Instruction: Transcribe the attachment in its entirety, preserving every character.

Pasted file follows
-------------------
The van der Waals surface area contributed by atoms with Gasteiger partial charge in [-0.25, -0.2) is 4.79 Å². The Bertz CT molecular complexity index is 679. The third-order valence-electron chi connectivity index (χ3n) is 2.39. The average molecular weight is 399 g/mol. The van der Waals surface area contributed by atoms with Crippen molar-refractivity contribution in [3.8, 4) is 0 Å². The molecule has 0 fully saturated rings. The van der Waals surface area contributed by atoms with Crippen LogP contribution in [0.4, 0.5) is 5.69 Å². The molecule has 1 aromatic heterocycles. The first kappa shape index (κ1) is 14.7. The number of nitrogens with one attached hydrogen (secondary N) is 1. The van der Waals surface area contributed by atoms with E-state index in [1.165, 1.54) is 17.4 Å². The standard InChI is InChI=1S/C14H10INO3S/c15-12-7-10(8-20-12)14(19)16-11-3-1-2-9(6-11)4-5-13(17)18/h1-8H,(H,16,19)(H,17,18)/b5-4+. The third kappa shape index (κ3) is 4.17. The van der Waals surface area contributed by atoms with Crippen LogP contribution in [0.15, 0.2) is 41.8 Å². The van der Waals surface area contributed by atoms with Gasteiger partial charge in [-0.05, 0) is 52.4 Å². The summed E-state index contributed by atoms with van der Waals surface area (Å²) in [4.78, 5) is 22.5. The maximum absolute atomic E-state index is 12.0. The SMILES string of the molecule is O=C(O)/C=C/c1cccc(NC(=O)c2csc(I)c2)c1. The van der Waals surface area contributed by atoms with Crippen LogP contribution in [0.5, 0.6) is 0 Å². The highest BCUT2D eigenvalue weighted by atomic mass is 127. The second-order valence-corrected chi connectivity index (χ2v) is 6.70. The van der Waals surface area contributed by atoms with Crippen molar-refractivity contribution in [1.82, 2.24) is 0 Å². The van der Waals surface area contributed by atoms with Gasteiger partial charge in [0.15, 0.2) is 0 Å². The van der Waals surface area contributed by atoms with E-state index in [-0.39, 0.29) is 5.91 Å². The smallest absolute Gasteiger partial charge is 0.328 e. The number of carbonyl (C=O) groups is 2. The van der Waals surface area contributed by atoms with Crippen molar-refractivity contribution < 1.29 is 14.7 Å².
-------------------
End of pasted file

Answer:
The van der Waals surface area contributed by atoms with Gasteiger partial charge in [-0.25, -0.2) is 4.79 Å². The Bertz CT molecular complexity index is 679. The third-order valence-electron chi connectivity index (χ3n) is 2.39. The average molecular weight is 399 g/mol. The van der Waals surface area contributed by atoms with Crippen molar-refractivity contribution in [3.8, 4) is 0 Å². The molecule has 0 fully saturated rings. The van der Waals surface area contributed by atoms with Crippen LogP contribution in [0.4, 0.5) is 5.69 Å². The molecule has 1 aromatic heterocycles. The first kappa shape index (κ1) is 14.7. The number of nitrogens with one attached hydrogen (secondary N) is 1. The van der Waals surface area contributed by atoms with E-state index in [1.165, 1.54) is 17.4 Å². The standard InChI is InChI=1S/C14H10INO3S/c15-12-7-10(8-20-12)14(19)16-11-3-1-2-9(6-11)4-5-13(17)18/h1-8H,(H,16,19)(H,17,18)/b5-4+. The third kappa shape index (κ3) is 4.17. The van der Waals surface area contributed by atoms with Crippen LogP contribution in [0.15, 0.2) is 41.8 Å². The van der Waals surface area contributed by atoms with Gasteiger partial charge in [-0.05, 0) is 52.4 Å². The summed E-state index contributed by atoms with van der Waals surface area (Å²) in [4.78, 5) is 22.5. The maximum absolute atomic E-state index is 12.0. The SMILES string of the molecule is O=C(O)/C=C/c1cccc(NC(=O)c2csc(I)c2)c1. The van der Waals surface area contributed by atoms with Crippen LogP contribution in [0.5, 0.6) is 0 Å². The highest BCUT2D eigenvalue weighted by atomic mass is 127. The second-order valence-corrected chi connectivity index (χ2v) is 6.70. The van der Waals surface area contributed by atoms with Crippen molar-refractivity contribution in [1.82, 2.24) is 0 Å². The van der Waals surface area contributed by atoms with Gasteiger partial charge in [0.15, 0.2) is 0 Å². The van der Waals surface area contributed by atoms with E-state index in [-0.39, 0.29) is 5.91 Å². The smallest absolute Gasteiger partial charge is 0.328 e. The number of carbonyl (C=O) groups is 2. The van der Waals surface area contributed by atoms with Crippen molar-refractivity contribution < 1.29 is 14.7 Å².